An overwhelmingly majority of inmates from four states’ prison systems that tested positive for COVID-19 have been asymptomatic, according to Reuters.
Between Arkansas, North Carolina, Ohio and Virginia, 3,277 inmates tested positive for the virus. Of that number, 96 percent of the inmates were asymptomatic, meaning they showed no symptoms associated with the disease.
Asymptomatic patients can transmit COVID-19 unknowingly, putting at-risk populations in danger of contracting a virus that could be fatal. This fact has alarmed health experts since the onset of the pandemic and forced state government officials to instate social distancing measures.
Asymptomatic carriers pose a particular challenge in the country’s state prison system where often, inmates come in close contact with one another.
“It adds to the understanding that we have a severe undercount of cases in the U.S.,” Leana Wen, adjunct associate professor of emergency medicine at George Washington University, told the wire service. “The case count is likely much, much higher than we currently know because of the lack of testing and surveillance.”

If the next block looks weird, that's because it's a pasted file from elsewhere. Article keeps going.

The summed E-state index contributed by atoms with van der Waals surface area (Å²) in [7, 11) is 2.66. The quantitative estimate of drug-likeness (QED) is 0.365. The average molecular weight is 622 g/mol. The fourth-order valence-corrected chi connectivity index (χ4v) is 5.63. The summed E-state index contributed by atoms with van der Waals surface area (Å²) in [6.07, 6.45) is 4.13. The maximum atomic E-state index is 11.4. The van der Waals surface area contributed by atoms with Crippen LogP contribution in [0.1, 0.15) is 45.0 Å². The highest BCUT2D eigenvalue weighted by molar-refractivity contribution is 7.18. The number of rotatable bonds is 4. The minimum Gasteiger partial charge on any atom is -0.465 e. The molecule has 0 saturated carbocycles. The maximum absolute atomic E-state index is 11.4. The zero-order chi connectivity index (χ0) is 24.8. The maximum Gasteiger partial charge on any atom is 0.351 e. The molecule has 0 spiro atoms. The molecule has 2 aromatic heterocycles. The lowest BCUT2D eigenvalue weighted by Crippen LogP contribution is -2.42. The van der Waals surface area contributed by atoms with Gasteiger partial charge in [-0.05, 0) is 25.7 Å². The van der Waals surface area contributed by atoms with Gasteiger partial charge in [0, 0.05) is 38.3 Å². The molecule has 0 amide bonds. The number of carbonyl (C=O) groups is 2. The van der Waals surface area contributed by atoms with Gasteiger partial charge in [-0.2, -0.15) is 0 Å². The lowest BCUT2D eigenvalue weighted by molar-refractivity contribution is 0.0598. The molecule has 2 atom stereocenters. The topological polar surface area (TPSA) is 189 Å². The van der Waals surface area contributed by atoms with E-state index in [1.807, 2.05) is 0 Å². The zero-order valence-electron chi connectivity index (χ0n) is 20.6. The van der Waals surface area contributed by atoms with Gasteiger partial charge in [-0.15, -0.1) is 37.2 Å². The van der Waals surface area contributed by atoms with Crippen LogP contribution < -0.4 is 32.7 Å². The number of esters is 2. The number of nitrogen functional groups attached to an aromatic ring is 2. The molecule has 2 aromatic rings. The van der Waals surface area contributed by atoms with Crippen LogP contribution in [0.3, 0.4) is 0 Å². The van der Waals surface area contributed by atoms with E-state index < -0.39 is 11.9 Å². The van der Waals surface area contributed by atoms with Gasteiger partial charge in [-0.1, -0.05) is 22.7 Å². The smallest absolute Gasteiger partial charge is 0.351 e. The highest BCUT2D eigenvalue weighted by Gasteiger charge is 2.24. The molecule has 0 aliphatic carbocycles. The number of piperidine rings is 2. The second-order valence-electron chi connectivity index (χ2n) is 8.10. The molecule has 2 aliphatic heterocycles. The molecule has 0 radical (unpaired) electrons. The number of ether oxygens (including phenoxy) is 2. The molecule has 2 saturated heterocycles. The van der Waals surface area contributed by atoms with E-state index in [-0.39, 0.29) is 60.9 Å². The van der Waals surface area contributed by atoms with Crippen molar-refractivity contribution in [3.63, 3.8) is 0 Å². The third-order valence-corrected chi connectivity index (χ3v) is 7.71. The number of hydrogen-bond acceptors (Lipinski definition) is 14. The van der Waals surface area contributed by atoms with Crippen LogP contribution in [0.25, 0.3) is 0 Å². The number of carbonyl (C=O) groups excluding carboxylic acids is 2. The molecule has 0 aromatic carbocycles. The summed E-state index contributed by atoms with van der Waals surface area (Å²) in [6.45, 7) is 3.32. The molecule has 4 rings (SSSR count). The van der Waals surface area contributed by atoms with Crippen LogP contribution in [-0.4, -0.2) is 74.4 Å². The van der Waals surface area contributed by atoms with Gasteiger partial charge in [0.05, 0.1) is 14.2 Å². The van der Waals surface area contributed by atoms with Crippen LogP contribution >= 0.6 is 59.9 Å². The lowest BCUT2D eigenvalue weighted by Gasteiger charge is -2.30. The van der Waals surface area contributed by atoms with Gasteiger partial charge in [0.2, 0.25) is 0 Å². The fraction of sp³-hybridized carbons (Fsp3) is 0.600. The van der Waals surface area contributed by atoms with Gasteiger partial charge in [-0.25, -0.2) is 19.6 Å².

The U.S. has more incarcerated persons than any other country in the world – over 2.3 million were reported in 2017. Michigan, Tennessee and California have all started mass testing in their respective prisons.
The results in those state prisons were similar; Tennessee reported a majority of its positive cases didn’t show symptoms, while Michigan reported that “a good number” of the 620 positive cases showed no symptoms of the virus.
Some states, like Florida, New York and Texas are only testing inmates who exhibit symptoms.
“Prison agencies are almost certainly vastly undercounting the number of COVID cases among incarcerated persons,” Michele Deitch, a corrections specialist and senior lecturer at the University of Texas, told Reuters.
“Just as the experts are telling us in our free-world communities, the only way to get ahead of this outbreak is through mass testing.”
Overall in the U.S., COVID-19 has infected over 925,500 people, killing more than 53,000, according to data compiled by Johns Hopkins University.